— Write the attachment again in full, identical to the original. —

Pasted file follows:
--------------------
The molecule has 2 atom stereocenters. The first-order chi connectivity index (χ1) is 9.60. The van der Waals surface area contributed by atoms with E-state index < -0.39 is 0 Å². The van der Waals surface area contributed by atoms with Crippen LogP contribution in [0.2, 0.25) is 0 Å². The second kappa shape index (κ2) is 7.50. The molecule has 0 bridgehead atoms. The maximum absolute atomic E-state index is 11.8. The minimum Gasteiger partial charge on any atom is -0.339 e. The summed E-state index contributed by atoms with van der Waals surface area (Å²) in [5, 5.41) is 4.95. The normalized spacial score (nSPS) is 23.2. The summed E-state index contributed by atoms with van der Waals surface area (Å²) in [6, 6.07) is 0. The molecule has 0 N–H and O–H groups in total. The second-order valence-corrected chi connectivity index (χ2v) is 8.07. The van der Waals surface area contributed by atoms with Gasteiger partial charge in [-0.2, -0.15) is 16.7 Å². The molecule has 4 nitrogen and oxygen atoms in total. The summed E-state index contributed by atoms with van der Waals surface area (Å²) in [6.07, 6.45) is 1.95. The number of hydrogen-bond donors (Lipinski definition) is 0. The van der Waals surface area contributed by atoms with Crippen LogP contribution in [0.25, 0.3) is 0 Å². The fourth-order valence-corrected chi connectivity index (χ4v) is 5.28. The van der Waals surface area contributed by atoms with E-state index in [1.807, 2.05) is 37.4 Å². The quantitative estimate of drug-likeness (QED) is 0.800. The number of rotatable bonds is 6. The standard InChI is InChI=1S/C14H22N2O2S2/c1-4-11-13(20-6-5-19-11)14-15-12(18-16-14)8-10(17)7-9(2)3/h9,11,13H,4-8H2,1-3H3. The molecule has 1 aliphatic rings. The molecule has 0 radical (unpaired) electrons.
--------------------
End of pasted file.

The molecule has 2 atom stereocenters. The first-order chi connectivity index (χ1) is 9.60. The van der Waals surface area contributed by atoms with E-state index < -0.39 is 0 Å². The van der Waals surface area contributed by atoms with Crippen LogP contribution in [0.2, 0.25) is 0 Å². The second kappa shape index (κ2) is 7.50. The molecule has 0 bridgehead atoms. The maximum absolute atomic E-state index is 11.8. The minimum Gasteiger partial charge on any atom is -0.339 e. The summed E-state index contributed by atoms with van der Waals surface area (Å²) in [5, 5.41) is 4.95. The normalized spacial score (nSPS) is 23.2. The summed E-state index contributed by atoms with van der Waals surface area (Å²) in [6, 6.07) is 0. The molecule has 0 N–H and O–H groups in total. The second-order valence-corrected chi connectivity index (χ2v) is 8.07. The van der Waals surface area contributed by atoms with Gasteiger partial charge in [-0.2, -0.15) is 16.7 Å². The molecule has 4 nitrogen and oxygen atoms in total. The summed E-state index contributed by atoms with van der Waals surface area (Å²) in [6.07, 6.45) is 1.95. The number of hydrogen-bond donors (Lipinski definition) is 0. The van der Waals surface area contributed by atoms with Crippen LogP contribution in [0.25, 0.3) is 0 Å². The fourth-order valence-corrected chi connectivity index (χ4v) is 5.28. The van der Waals surface area contributed by atoms with E-state index in [1.807, 2.05) is 37.4 Å². The quantitative estimate of drug-likeness (QED) is 0.800. The number of rotatable bonds is 6. The standard InChI is InChI=1S/C14H22N2O2S2/c1-4-11-13(20-6-5-19-11)14-15-12(18-16-14)8-10(17)7-9(2)3/h9,11,13H,4-8H2,1-3H3. The molecule has 1 aliphatic rings. The molecule has 0 radical (unpaired) electrons.